Focal Case Summary Terry v Ohio (1968)

Mariya Gluzman


In October 1963, a Cleveland plainclothes detective, Martin McFadden, observed three suspects casing a store for a stickup in the mid-afternoon. He approached the suspects, identified himself, asked their names, and patted them down. The officer felt a pistol on one of the men, John W. Terry, which he removed. Terry was arrested and charged with carrying a concealed weapon.

During the trial, Terry’s attorney moved to suppress the weapon as evidence, arguing that Terry’s Fourth Amendment Right was violated in the search. The motion was denied by the trial judge, who upheld the officer’s actions on a stop and frisk theory.

Terry appealed the decision. However, the Ohio Court of Appeals upheld the original decision, and the Ohio Supreme Court dismissed Terry’s appeal. Terry appealed to the US Supreme Court.

The U.S. Supreme Court found that the officer’s actions were proper and upheld Terry’s conviction in an 8-1 decision penned by Chief Justice Warren. The Court also detailed procedures that officers must follow in searching citizens and obtaining evidence admissible in court.

  1. The officers must reasonably conclude that a crime is about to be committed; and there is reason to fear their lives and the lives of others are in danger, because the suspect may be armed.
  2. After identifying themselves, officers can pat down a suspect and reach into a pocket only if they encounter an object that feels like a weapon.


The issue at the heart of this case is whether John Terry’s Fourth Amendment Rights were violated. The Fourth Amendment states:

The right of the people to be secure in their persons, houses, papers, and effects, against unreasonable searches and seizures, shall not be violated, and no Warrants shall issue, but upon probable cause, supported by Oath or affirmation, and particularly describing the place to be searched, and the persons or things to be seized.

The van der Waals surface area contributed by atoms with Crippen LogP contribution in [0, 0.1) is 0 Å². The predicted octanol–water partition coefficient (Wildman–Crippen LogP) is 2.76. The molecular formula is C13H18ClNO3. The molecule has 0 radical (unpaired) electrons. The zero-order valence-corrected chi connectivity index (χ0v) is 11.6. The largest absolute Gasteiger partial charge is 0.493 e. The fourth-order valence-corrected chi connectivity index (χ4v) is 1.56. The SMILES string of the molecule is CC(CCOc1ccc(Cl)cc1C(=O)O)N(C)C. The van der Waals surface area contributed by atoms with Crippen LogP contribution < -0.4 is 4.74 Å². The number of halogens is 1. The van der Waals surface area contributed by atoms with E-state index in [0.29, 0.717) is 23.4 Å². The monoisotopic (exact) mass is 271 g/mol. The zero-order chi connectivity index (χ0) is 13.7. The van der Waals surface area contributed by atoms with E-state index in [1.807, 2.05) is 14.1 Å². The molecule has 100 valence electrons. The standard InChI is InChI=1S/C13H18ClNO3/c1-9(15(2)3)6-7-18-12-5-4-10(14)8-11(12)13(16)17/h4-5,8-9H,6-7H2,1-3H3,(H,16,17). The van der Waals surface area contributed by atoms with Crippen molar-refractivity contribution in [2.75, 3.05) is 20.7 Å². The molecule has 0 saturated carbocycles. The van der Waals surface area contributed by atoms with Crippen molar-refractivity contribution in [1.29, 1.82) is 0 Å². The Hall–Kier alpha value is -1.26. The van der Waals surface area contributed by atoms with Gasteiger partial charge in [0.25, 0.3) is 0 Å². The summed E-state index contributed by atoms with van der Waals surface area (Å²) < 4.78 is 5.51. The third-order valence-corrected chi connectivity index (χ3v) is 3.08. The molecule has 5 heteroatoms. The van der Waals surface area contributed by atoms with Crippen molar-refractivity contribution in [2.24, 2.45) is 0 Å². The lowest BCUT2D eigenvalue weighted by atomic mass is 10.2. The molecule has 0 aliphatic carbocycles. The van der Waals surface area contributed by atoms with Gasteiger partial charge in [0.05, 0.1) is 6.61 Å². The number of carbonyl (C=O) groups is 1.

Was Terry subjected to an “unreasonable search and seizure”? Chief Justice Warren concluded that he was not. Warren wrote that the requirement for a warrant did not apply in this case because Terry and his companions were detained by a law enforcement officer in the process of potentially criminal activity. The office in this case used his professional expertise to determine whether Terry’s behavior was suspicious and detained him to investigate. The warrant clause does not apply to on-the-street investigations by law enforcement officers.

There are  several important issues related to this case that were not addressed. For example, the court did not address the conditions under which a police officer may, reasonably, stop a person for questioning or a search. Nor was the question of whether a person can refuse to cooperate with police officers when stopped in this manner was discussed.

Since the Terry decision in 1968 there have been several important updates. The US Federal Law Enforcement Training Centers provides a comprehensive overview of these changes.

Public domain information includes some additional summary analysis.

Terry Stop and Frisks Doctrine and Practice | Constitution Annotated | | Library of Congress. (n.d.). Retrieved December 14, 2022, from

Terry vs Ohio | Office of Justice Programs. (n.d.). Retrieved December 14, 2022, from


In an 8-to-1 decision, the Court held that the search undertaken by the officer was reasonable under the Fourth Amendment and that the weapons seized could be introduced into evidence against Terry. Attempting to focus narrowly on the facts of this particular case, the Court found that the officer acted on more than a “hunch” and that “a reasonably prudent man would have been warranted in believing [Terry] was armed and thus presented a threat to the officer’s safety while he was investigating his suspicious behavior.” The Court found that the searches undertaken were limited in scope and designed to protect the officer’s safety incident to the investigation.

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Terry v. Ohio. (n.d.). Oyez. Retrieved February 17, 2023, from


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